A Piscatorial Play on Pensacola Bay
On The Fly Saltwater
By Ed Masburn
Captain Josh Lim and I were fishing on a warm April night, which I enjoy because I don’t have to wear hats or shades or struggle with hot conditions, and I can enjoy the cooler temperatures. I value my comfort when fishing, you see.
And here’s how this night’s play went. I enjoyed it a lot, by the way.
After the bridge lights came on, the big reds started their nocturnal patrols up and down the Three Mile Bridge across Pensacola Bay. The reds went cruising and looking for shrimp and other tasty morsels.
The author with a big nocturnal red from Pensacola Bay. Photo by Capt. Josh Lim.
So, I got ready. Let’s go through the checklist: pull out enough fly line to make the cast. Get the line ready to run free, make a couple of false casts, and then make the cast.
Right on cue, a large shadow charged the fly; we could see the flash of the fish’s mouth opening, and then my line came tight. No. It came really tight. I got the line on the reel, my rod bent over, my reel’s drag made the right kind of noises, and my first bull red of the night started to stress me.
I must say, it appeared I did everything right. I was happy to know that I was going to catch this big fish. Over-confidence and self-pride will get you every time. The Greeks called it hubris, and hubris jumped up and bit me.
As I was working the big red in, the hook pulled. Just like that and gone.
Hubris is hell.
Josh said, “That looks like fun,” and then he added, “Could I try?” I must explain that Josh doesn’t do much fly fishing. He used the fly rod like a cane pole. He didn’t add any line, and he didn’t make a back cast. He just flipped the fly into the lighted patch, and at a distance of perhaps 12 feet, a big redfish exploded on the fly.
Capt. Lim “cane-poling” for a redfish. Photo by Ed Mashburn.
The fly rod bent way over, the reel drag made more noises, and the big red chose to run hard away from the bridge, which was just fine with us. After about five minutes of some serious combat, Josh had to hold the rod with his left hand so he could flex and uncramp his right arm, which had been doing the heavy lifting.
After ten minutes, he had to switch hands again. After 15 minutes, he had the big red at boat side, I managed to get the landing net under it and lift it aboard. It was a load. Josh smiled and said, “That’s my first redfish on a fly rod.”
Capt. Lim’s first redfish on a fly. Photo by Ed Mashburn.
I cut off the fly that the captain had used to catch his fish and handed it to him. Keep that to remember this night by, I told him, and he again smiled. He placed it in a position of honor on his fishing hat.
Over the past year I have constructed poppers for use with slot reds. These poppers I made with flashy tail fibers and big googly eyes. Truth be told, the bull reds loved these poppers. I would cast one out over active fish, there would come that rush, with a tremendous smash and bubbling take of a hungry redfish. I do so love the way reds destroy a topwater flies.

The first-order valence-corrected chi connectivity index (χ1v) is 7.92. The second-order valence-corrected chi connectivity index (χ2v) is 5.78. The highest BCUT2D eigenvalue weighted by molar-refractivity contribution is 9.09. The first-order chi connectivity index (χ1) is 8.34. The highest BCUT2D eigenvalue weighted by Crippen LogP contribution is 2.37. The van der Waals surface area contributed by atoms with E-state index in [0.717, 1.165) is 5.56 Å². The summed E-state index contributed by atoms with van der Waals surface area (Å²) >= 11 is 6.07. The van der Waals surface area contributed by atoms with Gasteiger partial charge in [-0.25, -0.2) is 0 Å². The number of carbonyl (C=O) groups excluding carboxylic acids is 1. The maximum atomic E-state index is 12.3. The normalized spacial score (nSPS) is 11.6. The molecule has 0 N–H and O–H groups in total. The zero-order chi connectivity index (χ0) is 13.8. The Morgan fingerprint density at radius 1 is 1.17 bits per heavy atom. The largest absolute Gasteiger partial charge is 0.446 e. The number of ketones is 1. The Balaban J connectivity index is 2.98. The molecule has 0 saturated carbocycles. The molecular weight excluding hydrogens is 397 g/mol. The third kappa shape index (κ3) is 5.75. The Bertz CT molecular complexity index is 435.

But destroy they did. Every single popper I threw over the bull reds came back fishless – eyeless, too. The plastic bodies looked like someone had taken a hammer to them. The hooks were straightened out. These bull reds were just too big and too mean for my poppers.
So, I switched to a weighted Clouser/Deceiver copy that has lots of flash, and it sinks fairly fast. I tie them on considerably heavier hooks than I use for slot red poppers.
Captain Josh is very good at spotting fish and calling location. We’d cruise and ease our way up and down the bridge, and Josh would say,” Fish at 12 o’clock. Thirty feet. Coming this way. Cast. Now strip, strip’ strip!”
Perhaps Josh said something else, but I don’t recall it. The big redfish charged my fly and devoured it. It’s hard to recall in detail a great fight with a fish, really. But I remember a number of long runs. I remember the power of that fish when it would shake its head. I remember working line in and then having the line pulled back out a lot faster than it came in. I remember in the lighted water I could see the golden sides of the big fish as it rolled on the surface. I remember that my arm was getting tired and sore. Then I remember the big fish swimming into the landing net, Josh lifting the fish into the boat, removing the hook and sliding the fish into the warm water of Pensacola Bay.
Long fights are rough on redfish. Reds are strong, tough fish. They are great catch and release fish – if they are not totally exhausted by an extended fight.
I use my 12-weight rig because I know that even on the biggest reds, I can get the fish in and released in a shorter period of time. You see, I want these big, strong, golden fish to be waiting for me when I come back to the water with my fly rod.